The Louis Vuitton Store, a Symbolic Display

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“Stores will become museums” – this premonition comes from the Nostradamus of art and pop culture, Andy Warhol. When you see the marvel that is the Louis Vuitton store on the Champs-Elysées, it’s obvious that he wasn’t too far off. London, New York, Jakarta, Hong Kong, and a number of others… while the trunkmaker is eminently present on the four corners of the planet with 346 stores, it’s in Paris, the label’s home turf, that the whole world can truly behold their multiple talents. Louis Vuitton is a special brand, over a hundred years old and always where you least expect them. With a limitless and trans-disciplinary creativity, Louis Vuitton set up shop at 101 Avenue des Champs-Elysées – with a massive renovation in 2005. The result is just as impressive: a cathedral of Vuitton, spread out over 1,800 m2. Eric Carlson and Peter Morino built a 4-level space on a single floor, made of soft ramps and a sharp game of mirrors that literally turns clients’ heads. Every weekend, a long queue of curious clientele from around the world forms in front of the store’s front doors – in a twist of historical irony, it ends up in front of the store’s 1914 location at 70 Avenue des Champs-Elysées.

But the 101 flagship is by no means stuck in the past. Offering everything from leathergoods to jewelry, ready-to-wear, Vuitton stationery, and a book store, the space is conceived with avant-garde architecture that offers an almost unlimited line of products. Louis Vuitton’s ties with the art world have never seemed as strong as they are today. Art is completely anchored in the architecture of this shop of wonders: Olafur Eliasson and his ‘Loss of Senses’ elevator, James Turell and his modular and bright sculptures, Tim White-Sobieski and his spectacular 20-meter “mobile stairway” with vast fiber optic panels… Everything seems to be in perfect harmony with the Vuitton universe within which the Monogram, sometimes a logo and sometimes a canvas, occupies the place of honor. The trunk becomes an architectural fabric here changing along with the desires of the day.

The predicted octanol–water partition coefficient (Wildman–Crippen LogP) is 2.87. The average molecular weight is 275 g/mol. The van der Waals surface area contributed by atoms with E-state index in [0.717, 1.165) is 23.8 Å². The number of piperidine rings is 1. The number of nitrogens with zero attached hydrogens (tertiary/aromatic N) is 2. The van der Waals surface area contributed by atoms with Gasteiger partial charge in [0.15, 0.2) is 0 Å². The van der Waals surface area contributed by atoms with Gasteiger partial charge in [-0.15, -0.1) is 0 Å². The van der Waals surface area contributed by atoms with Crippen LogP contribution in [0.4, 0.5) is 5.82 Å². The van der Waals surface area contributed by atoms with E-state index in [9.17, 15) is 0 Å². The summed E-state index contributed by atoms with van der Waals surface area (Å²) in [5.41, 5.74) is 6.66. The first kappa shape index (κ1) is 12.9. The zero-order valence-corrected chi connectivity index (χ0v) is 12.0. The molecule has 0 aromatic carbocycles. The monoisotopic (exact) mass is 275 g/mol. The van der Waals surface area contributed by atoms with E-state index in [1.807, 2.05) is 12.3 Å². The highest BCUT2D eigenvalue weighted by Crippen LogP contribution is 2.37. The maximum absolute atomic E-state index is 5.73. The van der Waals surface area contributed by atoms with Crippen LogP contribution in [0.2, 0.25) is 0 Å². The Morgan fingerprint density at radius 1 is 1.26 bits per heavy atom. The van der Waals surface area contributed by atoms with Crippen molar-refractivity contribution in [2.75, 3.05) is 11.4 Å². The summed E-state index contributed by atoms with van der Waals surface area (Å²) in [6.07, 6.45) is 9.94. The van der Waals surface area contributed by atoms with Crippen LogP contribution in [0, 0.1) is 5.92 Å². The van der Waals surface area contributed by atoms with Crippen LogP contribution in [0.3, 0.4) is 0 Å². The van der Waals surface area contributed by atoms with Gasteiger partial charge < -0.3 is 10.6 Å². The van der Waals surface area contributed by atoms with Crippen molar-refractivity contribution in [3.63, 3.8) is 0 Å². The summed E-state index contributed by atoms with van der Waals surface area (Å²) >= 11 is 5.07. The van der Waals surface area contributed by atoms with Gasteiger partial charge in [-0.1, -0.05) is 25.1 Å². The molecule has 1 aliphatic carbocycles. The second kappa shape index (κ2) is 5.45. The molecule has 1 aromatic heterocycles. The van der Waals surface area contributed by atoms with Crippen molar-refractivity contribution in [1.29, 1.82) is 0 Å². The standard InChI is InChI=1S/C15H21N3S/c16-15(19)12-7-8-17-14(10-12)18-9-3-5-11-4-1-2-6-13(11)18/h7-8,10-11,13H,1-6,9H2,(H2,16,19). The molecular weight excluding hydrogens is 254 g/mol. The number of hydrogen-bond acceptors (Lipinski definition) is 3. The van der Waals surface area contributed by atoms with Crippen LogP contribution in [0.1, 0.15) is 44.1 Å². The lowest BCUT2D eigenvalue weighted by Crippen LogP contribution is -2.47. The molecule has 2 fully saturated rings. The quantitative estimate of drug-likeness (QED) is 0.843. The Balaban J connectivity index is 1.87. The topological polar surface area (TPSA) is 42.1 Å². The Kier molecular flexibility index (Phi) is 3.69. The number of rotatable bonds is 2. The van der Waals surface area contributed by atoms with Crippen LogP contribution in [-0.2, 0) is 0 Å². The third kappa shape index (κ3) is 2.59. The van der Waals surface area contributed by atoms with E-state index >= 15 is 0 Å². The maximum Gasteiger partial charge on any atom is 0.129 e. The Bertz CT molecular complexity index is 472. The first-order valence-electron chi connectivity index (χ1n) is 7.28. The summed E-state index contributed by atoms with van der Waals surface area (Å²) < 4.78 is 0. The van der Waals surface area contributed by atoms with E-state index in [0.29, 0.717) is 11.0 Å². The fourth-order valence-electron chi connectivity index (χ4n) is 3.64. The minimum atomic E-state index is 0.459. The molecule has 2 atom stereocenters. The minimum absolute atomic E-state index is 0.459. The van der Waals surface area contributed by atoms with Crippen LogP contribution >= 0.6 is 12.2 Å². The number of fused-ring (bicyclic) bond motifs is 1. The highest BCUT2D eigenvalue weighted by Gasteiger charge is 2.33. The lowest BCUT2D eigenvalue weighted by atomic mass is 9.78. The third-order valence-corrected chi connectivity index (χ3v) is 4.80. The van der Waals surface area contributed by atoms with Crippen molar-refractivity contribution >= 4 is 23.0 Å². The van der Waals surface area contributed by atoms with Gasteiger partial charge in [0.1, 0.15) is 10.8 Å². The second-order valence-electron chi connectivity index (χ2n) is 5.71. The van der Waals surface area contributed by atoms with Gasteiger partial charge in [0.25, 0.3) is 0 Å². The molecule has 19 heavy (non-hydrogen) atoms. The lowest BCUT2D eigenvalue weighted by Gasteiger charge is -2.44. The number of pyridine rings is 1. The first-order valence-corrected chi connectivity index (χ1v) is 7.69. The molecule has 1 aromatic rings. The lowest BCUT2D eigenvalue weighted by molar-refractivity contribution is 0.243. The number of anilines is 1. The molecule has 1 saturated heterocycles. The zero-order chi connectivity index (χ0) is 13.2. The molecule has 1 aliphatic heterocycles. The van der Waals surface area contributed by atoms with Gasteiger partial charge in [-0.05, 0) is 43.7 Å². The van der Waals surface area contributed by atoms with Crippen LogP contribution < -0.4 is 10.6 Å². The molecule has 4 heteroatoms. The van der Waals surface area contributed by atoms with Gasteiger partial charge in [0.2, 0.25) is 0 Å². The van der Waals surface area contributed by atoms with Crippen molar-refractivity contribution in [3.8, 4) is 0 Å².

At 101 Avenue des Champs-Elysées, you can sit at the Bag Bar, or see an exhibit in the cultural expression space. “This house on the Champs-Elysées is a pole of attraction,” observed ex-president Yves Carcelle. “Louis Vuitton has always been located at the height of creation. This house is still at the head of fashion more than a century later thanks to a valuation of our heritage while we continue to anticipate coming trends,” highlights Michael Burke, Louis Vuitton’s current president/director general. It’s true that there is no store quite like this one: a flagship that’s overflowing with creativity, offering much more than just a place to get your hands on Nicolas Ghesquière’s latest pieces, it delivers an experience that’s completely out of the ordinary.

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